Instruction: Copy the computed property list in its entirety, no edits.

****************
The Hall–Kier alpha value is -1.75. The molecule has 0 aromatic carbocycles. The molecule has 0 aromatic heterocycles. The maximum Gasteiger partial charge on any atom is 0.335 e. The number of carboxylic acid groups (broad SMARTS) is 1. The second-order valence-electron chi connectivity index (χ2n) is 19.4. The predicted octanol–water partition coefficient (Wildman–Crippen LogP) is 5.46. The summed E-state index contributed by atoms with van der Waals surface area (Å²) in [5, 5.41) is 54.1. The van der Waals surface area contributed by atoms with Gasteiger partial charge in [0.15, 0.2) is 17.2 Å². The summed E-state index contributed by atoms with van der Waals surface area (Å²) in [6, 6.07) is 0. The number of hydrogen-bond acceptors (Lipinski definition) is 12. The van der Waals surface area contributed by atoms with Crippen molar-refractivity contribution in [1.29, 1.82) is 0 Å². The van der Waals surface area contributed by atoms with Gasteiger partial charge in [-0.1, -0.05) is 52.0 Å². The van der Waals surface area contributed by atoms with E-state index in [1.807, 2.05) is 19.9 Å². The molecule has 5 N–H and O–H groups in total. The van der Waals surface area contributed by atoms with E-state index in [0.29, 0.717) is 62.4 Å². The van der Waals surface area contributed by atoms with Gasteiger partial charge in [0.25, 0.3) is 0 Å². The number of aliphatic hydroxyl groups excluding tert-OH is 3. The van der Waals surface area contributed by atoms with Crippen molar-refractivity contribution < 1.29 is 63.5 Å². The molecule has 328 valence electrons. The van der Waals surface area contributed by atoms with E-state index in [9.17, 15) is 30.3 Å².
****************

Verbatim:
The Hall–Kier alpha value is -1.75. The molecule has 0 aromatic carbocycles. The molecule has 0 aromatic heterocycles. The maximum Gasteiger partial charge on any atom is 0.335 e. The number of carboxylic acid groups (broad SMARTS) is 1. The second-order valence-electron chi connectivity index (χ2n) is 19.4. The predicted octanol–water partition coefficient (Wildman–Crippen LogP) is 5.46. The summed E-state index contributed by atoms with van der Waals surface area (Å²) in [5, 5.41) is 54.1. The van der Waals surface area contributed by atoms with Gasteiger partial charge in [0.15, 0.2) is 17.2 Å². The summed E-state index contributed by atoms with van der Waals surface area (Å²) in [6, 6.07) is 0. The number of hydrogen-bond acceptors (Lipinski definition) is 12. The van der Waals surface area contributed by atoms with Crippen molar-refractivity contribution in [1.29, 1.82) is 0 Å². The van der Waals surface area contributed by atoms with Gasteiger partial charge in [-0.1, -0.05) is 52.0 Å². The van der Waals surface area contributed by atoms with E-state index in [1.807, 2.05) is 19.9 Å². The molecule has 5 N–H and O–H groups in total. The van der Waals surface area contributed by atoms with E-state index in [0.29, 0.717) is 62.4 Å². The van der Waals surface area contributed by atoms with Gasteiger partial charge in [0.25, 0.3) is 0 Å². The number of aliphatic hydroxyl groups excluding tert-OH is 3. The van der Waals surface area contributed by atoms with Crippen molar-refractivity contribution < 1.29 is 63.5 Å². The molecule has 328 valence electrons. The van der Waals surface area contributed by atoms with E-state index in [9.17, 15) is 30.3 Å².